On 29 Nov., the proposed U.K. Data Protection and Digital Information Bill moved a step closer to passage.
The U.K. House of Commons voted to avoid recommitting the bill following the recent introduction of U.K. government-backed amendments, instead moving the proposal to the report stage of consideration. If the recommittal vote succeeded, the bill and its proposed changes would've moved back to the committee debate.
The bill, originally published 8 March — the first day of IAPP's Data Protection Intensive in London — seeks to make various reforms to the U.K. General Data Protection Regulation and Data Protection Act 2018.
In his opening remarks in the House of Commons, Sir John Whittingdale, the Minister for Data and Digital Infrastructure, emphasized the "important and essential" role the bill plays.
"The current one-size fits all top-down approach to (data protection) that we inherited from EU has led to public confusion, has impeded the effective use of personal data to drive growth and competition and support key innovation … this bill seizes on post-Brexit opportunity," Whittingdale said.
On 24 Nov., the U.K. government and a number of other members of U.K. Parliament tabled over 120 pages of amendments to the bill. The government amendments are most relevant, given the majority the government commands in the House of Commons. Indeed, the government assesses the impact of the amendments taken together with the remainder of the bill to benefit the U.K. economy by up to GBP10.6 billion over the next 10 years, up from the GBP9.1 billion estimate of the impact of the bill as originally proposed.
The following were included in the "raft of common-sense" amendments, introduced via government amendments:
- A new legal basis for U.K.-based telecommunications companies processing personal data, special category data and criminal record data for the purposes of complying with orders issued under the U.K.-U.S. Data Access Agreement.
- Clarification that data controllers only need to conduct reasonable and proportionate searches in response to a data subject access request. In Parliament, the minister noted controllers should make the "best possible efforts" but said it is important to allow controllers to limit efforts in ways that reflect U.K. case law. He noted when the personal data requested is of low importance as an example of a time conducting a search might be unreasonable and disproportionate. This builds on the bill's original proposals to replace the "manifestly unfounded or excessive" threshold for refusing data subject rights requests with a "vexatious or excessive" threshold.
- Removing the original proposal whereby the secretary of state could effectively veto codes of practice issued by the U.K. Information Commissioner's Office. Amended provisions permit the secretary of state to share nonbinding recommendations with the commissioner. This amendment comes after concerns from a number of stakeholders in both the U.K. and EU emphasized the risk of such a veto impacting the independence of the U.K. ICO and, by extension, threatening the durability of the EU's adequacy decision for the U.K..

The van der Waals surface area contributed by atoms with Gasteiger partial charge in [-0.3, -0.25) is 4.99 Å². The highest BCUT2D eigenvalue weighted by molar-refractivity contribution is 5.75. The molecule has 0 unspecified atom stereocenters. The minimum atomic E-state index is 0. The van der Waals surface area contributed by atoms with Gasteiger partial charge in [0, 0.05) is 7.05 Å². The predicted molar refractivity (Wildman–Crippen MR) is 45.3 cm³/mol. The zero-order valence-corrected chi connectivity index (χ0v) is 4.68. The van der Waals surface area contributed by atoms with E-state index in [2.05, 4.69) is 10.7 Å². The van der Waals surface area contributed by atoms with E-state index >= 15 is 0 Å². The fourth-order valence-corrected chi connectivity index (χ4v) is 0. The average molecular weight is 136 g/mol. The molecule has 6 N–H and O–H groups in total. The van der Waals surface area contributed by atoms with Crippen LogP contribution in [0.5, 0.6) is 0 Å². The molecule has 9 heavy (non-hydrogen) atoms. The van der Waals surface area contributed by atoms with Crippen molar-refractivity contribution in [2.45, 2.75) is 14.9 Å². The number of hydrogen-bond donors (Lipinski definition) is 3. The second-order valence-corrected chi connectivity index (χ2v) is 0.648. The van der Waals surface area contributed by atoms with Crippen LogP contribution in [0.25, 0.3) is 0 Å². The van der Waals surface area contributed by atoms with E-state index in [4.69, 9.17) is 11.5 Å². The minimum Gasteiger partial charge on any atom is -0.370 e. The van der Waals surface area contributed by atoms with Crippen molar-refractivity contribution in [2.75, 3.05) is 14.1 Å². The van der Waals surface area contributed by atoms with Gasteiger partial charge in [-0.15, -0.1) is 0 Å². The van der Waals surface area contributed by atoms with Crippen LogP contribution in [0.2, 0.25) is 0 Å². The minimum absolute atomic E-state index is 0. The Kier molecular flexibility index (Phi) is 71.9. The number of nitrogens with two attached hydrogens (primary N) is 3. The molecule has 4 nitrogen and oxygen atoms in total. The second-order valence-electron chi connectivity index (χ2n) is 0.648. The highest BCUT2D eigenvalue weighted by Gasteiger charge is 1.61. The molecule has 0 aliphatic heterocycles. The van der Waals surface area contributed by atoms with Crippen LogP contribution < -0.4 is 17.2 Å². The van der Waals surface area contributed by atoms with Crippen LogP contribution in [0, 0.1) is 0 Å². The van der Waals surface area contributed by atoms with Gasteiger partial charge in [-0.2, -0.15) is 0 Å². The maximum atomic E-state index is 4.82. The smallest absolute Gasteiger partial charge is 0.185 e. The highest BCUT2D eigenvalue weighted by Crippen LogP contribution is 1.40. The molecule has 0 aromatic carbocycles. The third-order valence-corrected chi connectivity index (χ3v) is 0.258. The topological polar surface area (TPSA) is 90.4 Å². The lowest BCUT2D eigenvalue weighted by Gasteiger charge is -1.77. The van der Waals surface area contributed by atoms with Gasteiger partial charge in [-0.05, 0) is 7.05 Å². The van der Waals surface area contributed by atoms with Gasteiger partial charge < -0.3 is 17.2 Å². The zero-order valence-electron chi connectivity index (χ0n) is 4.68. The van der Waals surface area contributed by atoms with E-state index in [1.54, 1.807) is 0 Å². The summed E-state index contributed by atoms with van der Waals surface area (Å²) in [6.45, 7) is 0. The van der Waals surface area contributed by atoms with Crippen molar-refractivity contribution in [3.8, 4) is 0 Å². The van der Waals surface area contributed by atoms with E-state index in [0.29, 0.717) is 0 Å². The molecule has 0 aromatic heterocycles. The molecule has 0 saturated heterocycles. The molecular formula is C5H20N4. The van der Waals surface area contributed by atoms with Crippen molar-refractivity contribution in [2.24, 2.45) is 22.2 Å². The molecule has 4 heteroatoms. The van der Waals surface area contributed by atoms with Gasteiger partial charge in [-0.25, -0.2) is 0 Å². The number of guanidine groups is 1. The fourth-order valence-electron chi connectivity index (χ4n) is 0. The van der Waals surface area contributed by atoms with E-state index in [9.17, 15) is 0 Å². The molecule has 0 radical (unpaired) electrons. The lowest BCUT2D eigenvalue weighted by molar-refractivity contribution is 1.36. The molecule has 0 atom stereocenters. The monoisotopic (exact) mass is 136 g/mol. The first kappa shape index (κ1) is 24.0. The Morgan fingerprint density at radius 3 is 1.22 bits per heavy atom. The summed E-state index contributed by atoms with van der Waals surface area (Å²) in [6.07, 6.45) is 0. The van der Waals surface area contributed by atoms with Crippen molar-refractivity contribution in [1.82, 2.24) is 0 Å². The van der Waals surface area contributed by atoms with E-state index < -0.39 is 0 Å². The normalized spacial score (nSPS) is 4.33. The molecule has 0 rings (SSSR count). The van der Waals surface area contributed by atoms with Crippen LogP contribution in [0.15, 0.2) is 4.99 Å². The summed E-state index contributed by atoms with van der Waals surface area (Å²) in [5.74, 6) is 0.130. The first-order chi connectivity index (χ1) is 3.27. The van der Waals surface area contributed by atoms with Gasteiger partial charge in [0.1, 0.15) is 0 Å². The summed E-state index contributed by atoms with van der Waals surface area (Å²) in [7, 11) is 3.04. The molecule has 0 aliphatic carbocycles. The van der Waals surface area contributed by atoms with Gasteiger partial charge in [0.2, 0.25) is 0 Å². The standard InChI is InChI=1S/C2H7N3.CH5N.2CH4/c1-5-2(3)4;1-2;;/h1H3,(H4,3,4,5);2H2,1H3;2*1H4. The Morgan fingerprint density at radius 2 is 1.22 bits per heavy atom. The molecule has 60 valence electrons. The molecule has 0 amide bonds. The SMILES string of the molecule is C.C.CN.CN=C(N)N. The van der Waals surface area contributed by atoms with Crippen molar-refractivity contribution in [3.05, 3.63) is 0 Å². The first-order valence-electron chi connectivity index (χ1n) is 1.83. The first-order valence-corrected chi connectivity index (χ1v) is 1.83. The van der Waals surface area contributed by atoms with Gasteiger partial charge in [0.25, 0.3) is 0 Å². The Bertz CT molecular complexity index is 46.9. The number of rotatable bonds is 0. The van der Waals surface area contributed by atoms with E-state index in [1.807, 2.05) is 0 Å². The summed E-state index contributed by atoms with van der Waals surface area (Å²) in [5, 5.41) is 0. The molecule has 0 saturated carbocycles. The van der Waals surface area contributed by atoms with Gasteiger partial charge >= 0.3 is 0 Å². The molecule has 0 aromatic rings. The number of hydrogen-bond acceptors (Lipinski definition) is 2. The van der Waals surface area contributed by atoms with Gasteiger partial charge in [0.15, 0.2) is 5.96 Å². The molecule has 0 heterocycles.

- Permitting the ICO to serve notices to organizations via email, without needing to obtain prior consent. This brings the investigative powers of the ICO in line with other existing U.K. regulators.
- New powers to require personal data from third parties, including financial services providers, to support U.K. government efforts to reduce benefits fraud. Currently, the Department for Work and Pensions can only undertake fraud checks on an individual basis when there is already a suspicion of fraud. The new proposals would allow, under certain conditions, regular checks to be carried out on bank accounts held by benefit.
- A proposed "data preservation process" would require social media companies to retain any relevant personal data related to a child that died through suicide. Current rules do not require social media companies to hold on to such data for longer than necessary, meaning personal data could be deleted as part of a platform's routine maintenance when a user is identified as deceased. Under the proposed amendment, the personal data could then be used in subsequent investigations or inquests by coroners.
There are many other amendments, of a technical and targeted nature, ranging from the use of biometric data for national security purposes to the use of personal data by elected representatives and other political campaigners to the sharing of personal data by private archivists with public archives, among other proposals.
The government's emphasis, commitment and reassurance that the proposed reforms should not imperil the EU adequacy decision for the U.K. remains unchanged, by dint of maintaining "the highest standards of data protection," and how adequacy and the track record of how past EU adequacy decisions does not require point-by-point replication of laws. Rowing back on the proposed secretary of state veto over ICO codes of practice will help smooth over concerns in Brussels relating to the independence of the ICO.
The bill, read alongside the proposed amendments, is now over 300 pages. It has become what's often termed a "Christmas tree" bill, whereby stakeholders including government departments, members of Parliament and industry stakeholders have sought inclusion of discrete legislative reforms. More often the reforms seek to address lived, real-world or perceived friction with the existing data protection regime, rather than anything wholesale or philosophical. Despite its volume and the variety of its proposals, passage of the bill is expected for Spring 2024.
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